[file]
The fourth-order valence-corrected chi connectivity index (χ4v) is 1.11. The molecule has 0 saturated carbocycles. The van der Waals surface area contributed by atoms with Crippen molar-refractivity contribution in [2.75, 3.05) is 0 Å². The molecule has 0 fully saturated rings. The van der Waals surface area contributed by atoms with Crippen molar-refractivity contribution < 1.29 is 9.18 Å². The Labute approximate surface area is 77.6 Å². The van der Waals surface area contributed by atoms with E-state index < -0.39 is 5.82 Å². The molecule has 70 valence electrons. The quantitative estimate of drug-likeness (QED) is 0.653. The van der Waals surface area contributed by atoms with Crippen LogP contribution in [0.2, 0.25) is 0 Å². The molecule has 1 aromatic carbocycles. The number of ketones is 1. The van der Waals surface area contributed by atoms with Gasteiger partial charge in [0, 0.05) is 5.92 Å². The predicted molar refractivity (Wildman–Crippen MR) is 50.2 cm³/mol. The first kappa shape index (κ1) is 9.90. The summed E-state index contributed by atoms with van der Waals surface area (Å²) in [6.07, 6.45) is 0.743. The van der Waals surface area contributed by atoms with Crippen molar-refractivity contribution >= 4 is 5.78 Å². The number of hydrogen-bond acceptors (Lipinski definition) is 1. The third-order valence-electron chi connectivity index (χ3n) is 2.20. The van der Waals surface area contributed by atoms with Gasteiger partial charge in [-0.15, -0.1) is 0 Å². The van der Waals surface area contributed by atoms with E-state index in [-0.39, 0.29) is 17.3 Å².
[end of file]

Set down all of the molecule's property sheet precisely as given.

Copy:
The fourth-order valence-corrected chi connectivity index (χ4v) is 1.11. The molecule has 0 saturated carbocycles. The van der Waals surface area contributed by atoms with Crippen molar-refractivity contribution in [2.75, 3.05) is 0 Å². The molecule has 0 fully saturated rings. The van der Waals surface area contributed by atoms with Crippen molar-refractivity contribution < 1.29 is 9.18 Å². The Labute approximate surface area is 77.6 Å². The van der Waals surface area contributed by atoms with E-state index < -0.39 is 5.82 Å². The molecule has 70 valence electrons. The quantitative estimate of drug-likeness (QED) is 0.653. The van der Waals surface area contributed by atoms with Crippen LogP contribution in [0.2, 0.25) is 0 Å². The molecule has 1 aromatic carbocycles. The number of ketones is 1. The van der Waals surface area contributed by atoms with Gasteiger partial charge in [0, 0.05) is 5.92 Å². The predicted molar refractivity (Wildman–Crippen MR) is 50.2 cm³/mol. The first kappa shape index (κ1) is 9.90. The summed E-state index contributed by atoms with van der Waals surface area (Å²) in [6.07, 6.45) is 0.743. The van der Waals surface area contributed by atoms with Crippen molar-refractivity contribution >= 4 is 5.78 Å². The number of hydrogen-bond acceptors (Lipinski definition) is 1. The third-order valence-electron chi connectivity index (χ3n) is 2.20. The van der Waals surface area contributed by atoms with Gasteiger partial charge in [-0.15, -0.1) is 0 Å². The van der Waals surface area contributed by atoms with E-state index in [-0.39, 0.29) is 17.3 Å².